Harmony Day – A Celebration
SYDNEY, 26 March – A Holocaust survivor’s memoir about life in Theresienstadt and Auschwitz, and
then in Australia, Lolli’s Apple, was launched as part of Harmony Day celebrations at the Art Gallery of NSW on Sunday.
Tomas Fleischmann said the book took him eight months to write after his family pestered him to put pen to paper.
“Because I was the first in my family to come to Australia in 1948, when I was only 10 years old,
my family kept telling me to write my story, so when I retired I thought I would do it just to shut them up,” he said laughing.
“I’m 71-years-old and I have 12 grandchildren so I guess if they all have children then one day
someone will want to read the story of how the family came to be in Australia.”
Fleischmann was born in Czechoslovakia and lived in a 50-room castle before he was taken to
Auschwitz with his father during the Holocaust.
At the Nazi death camp his father died, but he was moved to Theresienstadt.
National Council of Imams representative Sheikh Mohamadu Saleem, NSW Jewish Board of Deputies CEO Vic Alhadeff and executive director commission for ecumenical and interfaith relations at the Archdiocese of Sydney Sister Giovanni Farquer spoke at the book launch.
Also to coincide with Harmony Day, B’nai B’rith announced the winner of its fifth Harmony Day Poster Competition on Tuesday.
The competition attracted more than 3000 entries from primary and high school students across NSW
and the theme this year was “Harmony we can make it happen”.
“The calibre of entries received this year was exceptionally high,” organiser and B’nai B’rith
stalwart Ernie Friedlander said. “We are delighted with the response and the obvious
commitment by Australian youth to embrace and promote harmony in their communities.”
An exhibition of the winning posters will be on display at the NSW State Parliament until 29
March 2010, followed by an exhibition at the Bowen Library in April.
Holocaust Academic – Where to now?
MELBOURNE, 22 March – While the act of survival is often examined in relation to the Holocaust,
the question of life immediately after liberation is a less discussed topic. But this was the
subject of the first panel session at Monash University’s Holocaust aftermath conference this
week. Chaired by author and son of survivors Arnold Zable, the keynote address was delivered
by Yad Vashem’s Dr Zeev Mankowitz on the topic: “Vohin – Whither Shall We Go?”
Dr Mankowitz looked at patterns of survivor migration and the pull of Zionism, with Israel regarded as “the answer to this notion of homelessness”. He also addressed the fact that many Western Europeans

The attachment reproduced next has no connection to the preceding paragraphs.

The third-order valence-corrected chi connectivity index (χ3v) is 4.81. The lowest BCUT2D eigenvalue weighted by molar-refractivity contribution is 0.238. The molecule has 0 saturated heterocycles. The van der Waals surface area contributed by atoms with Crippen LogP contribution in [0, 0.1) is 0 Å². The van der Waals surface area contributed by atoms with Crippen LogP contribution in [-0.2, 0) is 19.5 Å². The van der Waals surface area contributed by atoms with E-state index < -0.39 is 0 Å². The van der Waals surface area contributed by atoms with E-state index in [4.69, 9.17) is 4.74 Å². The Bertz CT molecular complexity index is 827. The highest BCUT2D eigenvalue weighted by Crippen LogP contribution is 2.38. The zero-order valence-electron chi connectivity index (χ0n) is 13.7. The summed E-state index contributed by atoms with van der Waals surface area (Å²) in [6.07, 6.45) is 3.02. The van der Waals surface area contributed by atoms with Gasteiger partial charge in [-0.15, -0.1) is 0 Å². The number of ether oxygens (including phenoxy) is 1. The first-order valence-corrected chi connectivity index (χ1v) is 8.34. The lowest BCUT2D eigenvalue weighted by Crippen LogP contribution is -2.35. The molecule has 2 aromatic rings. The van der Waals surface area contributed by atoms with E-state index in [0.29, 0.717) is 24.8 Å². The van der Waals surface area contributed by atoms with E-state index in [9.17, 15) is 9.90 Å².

returned to their homes after the Holocaust, truly believing they had the “chance to
reconstruct their lives and make a future in their former homes.” It was a very different
feeling to that experienced by their Eastern European counterparts. “How can I go back to the
land where every stone tells me of the blood of my brother and sister. How can you erect a
chuppah on our graves?” The author and academic added that whatever justifications survivors used
to settle in certain places, one thing was clear: “Survivors of the Holocaust, wherever they went
in the world, were always a constructive presence and never a burden, despite what they carried
Three speakers covering different aspects of the Holocaust followed Dr Mankowitz.Author and child survivor Diane Armstrong spoke about immigration and her personal journey with her parents to Australia. Armstrong said that a redeeming feature of many survivors was the fact that they embraced their new lives and countries, becoming a part of the community and were never
“held back by the desire to return home.”
“Instead of yearning for a past that had vanished, they turned to the future and their
future was here,” she explained.
Dr Paul Bartrop, an honorary fellow at Deakin University and head of history at Bialik College, spoke of
Australia’s immigration policies, while survivor Tuvia Lipson concluded the session with a
personal account of his journey from the Nazi camps to the Israeli army, fighting in the 1948
war, and eventually on to Australia. Mr Lipson joked that his reason for not going back to
Poland was simple. “When I went back after the war, I came across some men who yelled at me in
Polish, ‘You bloody Jew, you go to Palestine,’ so I listened to him and I went!”
Surfing champion apologises to Jewish community
Sydney 24 March – Two-time world champion surfer Mick Fanning has apologised to the Jewish